The woolly mammoths are making a comeback. Should we eat them?

The woolly mammoths are making a comeback.  Should we eat them?
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AAnd what furries finally come to the laboratory to be born?

About 3900 years ago, last known in mainland Siberia woolly mammoth breathed his last. Since then, people have known mammoths only through their remains: a small number of frozen carcasses, complete with scattered bones and tattered remnants of their once fluffy fur. These remains have piqued our curiosity for centuries – a curiosity that will one day be satiated. Colossal Biosciences, a Texas-based startup, uses genetic engineering to bring species back to life.

“The woolly mammoth was the guardian of a healthier planet,” the company said. Using salvaged mammoth DNA, Colossal will genetically edit Asian elephants, the species’ closest relative. If his plans are successful, in six years he will be as close to a woolly mammoth or replica as possible. This year, the company attracted 75 million dollars from investors.

So a woolly mammoth may be reacquainted with humans some 3,906 years after it thought it saw the back of us — a species that has never seen a large mammal it doesn’t like the idea of ​​eating. Their don’t disappear It wasn’t just our fault—the end of the ice age massively reduced the size of their potential habitat—but, as some paleontologists argue, prehistoric times are littered with the corpses of megafauna we ate to extinction. Giant sloths, giant armadillos, scary monsters… whoever was presenting The planet Earth they had to stay on their feet in those days.

Given the apparent progress in mammoth recovery, we can also answer the obvious question: should we eat them? Colossal is silent on this prospect, focusing instead on the ecological benefits of mammoth recovery: the animal’s heavy gait thickens the permafrost, or melts the permafrost layer of soil, gravel and sand beneath the Earth’s surface, preventing the release of greenhouse gases. . “If the Mammoth Desert ecosystem could be restored,” the company claims, “it could help prevent rapid climate warming and protect the Arctic permafrost, one of the world’s largest carbon sinks.”

Still, you wonder if the person will be driven to indulge like their ancestors. At some point we too must decide whether we want to eat the woolly mammoth and any other species we choose to resurrect. Would you eat them?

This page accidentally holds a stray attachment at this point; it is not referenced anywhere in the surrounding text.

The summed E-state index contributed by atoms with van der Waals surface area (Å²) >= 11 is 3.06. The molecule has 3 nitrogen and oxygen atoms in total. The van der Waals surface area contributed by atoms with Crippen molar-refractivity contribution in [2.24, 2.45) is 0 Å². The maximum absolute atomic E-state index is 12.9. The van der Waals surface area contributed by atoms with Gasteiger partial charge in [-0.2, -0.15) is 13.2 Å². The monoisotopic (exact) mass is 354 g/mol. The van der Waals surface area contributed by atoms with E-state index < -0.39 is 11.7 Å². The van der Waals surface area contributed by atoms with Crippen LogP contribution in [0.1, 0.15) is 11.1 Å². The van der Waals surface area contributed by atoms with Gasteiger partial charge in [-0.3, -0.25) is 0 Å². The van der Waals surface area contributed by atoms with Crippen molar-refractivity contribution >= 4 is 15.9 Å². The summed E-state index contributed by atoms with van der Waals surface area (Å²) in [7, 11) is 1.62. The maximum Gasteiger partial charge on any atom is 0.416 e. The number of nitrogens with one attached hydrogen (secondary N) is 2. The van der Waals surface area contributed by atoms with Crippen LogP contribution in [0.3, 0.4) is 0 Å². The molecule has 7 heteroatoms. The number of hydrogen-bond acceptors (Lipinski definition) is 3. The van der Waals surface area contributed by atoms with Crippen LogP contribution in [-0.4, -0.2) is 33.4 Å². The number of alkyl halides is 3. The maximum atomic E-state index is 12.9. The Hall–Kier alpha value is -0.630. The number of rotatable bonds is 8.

Holly Whitelaw, director of Regenerative Food and Farming, said she would be up for it. “I’d eat anything that’s entirely pastured,” says Whitelaw. He says that roaming animals are healthy for the land; they spread seeds and germs as they walk. The healthier the Arctic soil, the more grass it holds and the more carbon it removes from the atmosphere. “It’s like bringing back the wolves,” says Whitelaw. “You make the whole level of the system work better again.”

It would be a great tragedy if we brought these great personalities into our age just to use and exploit them for our own benefit.

Natural History Museum paleontologist and woolly mammoth expert Victoria Herridge urged caution. Dr. who implements this kind of environmental project. Herridge explained The Telegraph“You’re running a bio-engineering experiment, if that’s what you’re aiming for [met], will create change on a global scale. This becomes the question: who can interfere with the planet’s climate system?’

Conversational tone Independent, Dr. Herridge expressed further concerns about the origin of these mammoths. “I have no problem with surrogate mothers,” she says. Genetically modified mammoth amalgams will be impregnated inside Asian elephants, exposing them to significant pain and medical risk.

These are objections not to the idea of ​​eating mammoth meat at the end of the project, but to the project itself. Dr Herridge considers this scenario unlikely, but he creates a hypothetical scenario in which he would consider eating mammoth meat. “Fast forward 100 years. Imagine that Siberia is not a swamp, but a place where woolly elephants roam, they do not walk through swamps full of mosquitoes. Let’s say they managed to breed 20,000 woolly elephants at this point. They wandered up to Banff and caused havoc and had to be culled annually to maintain this population. Would I turn him down? Nope. But there are many warnings.”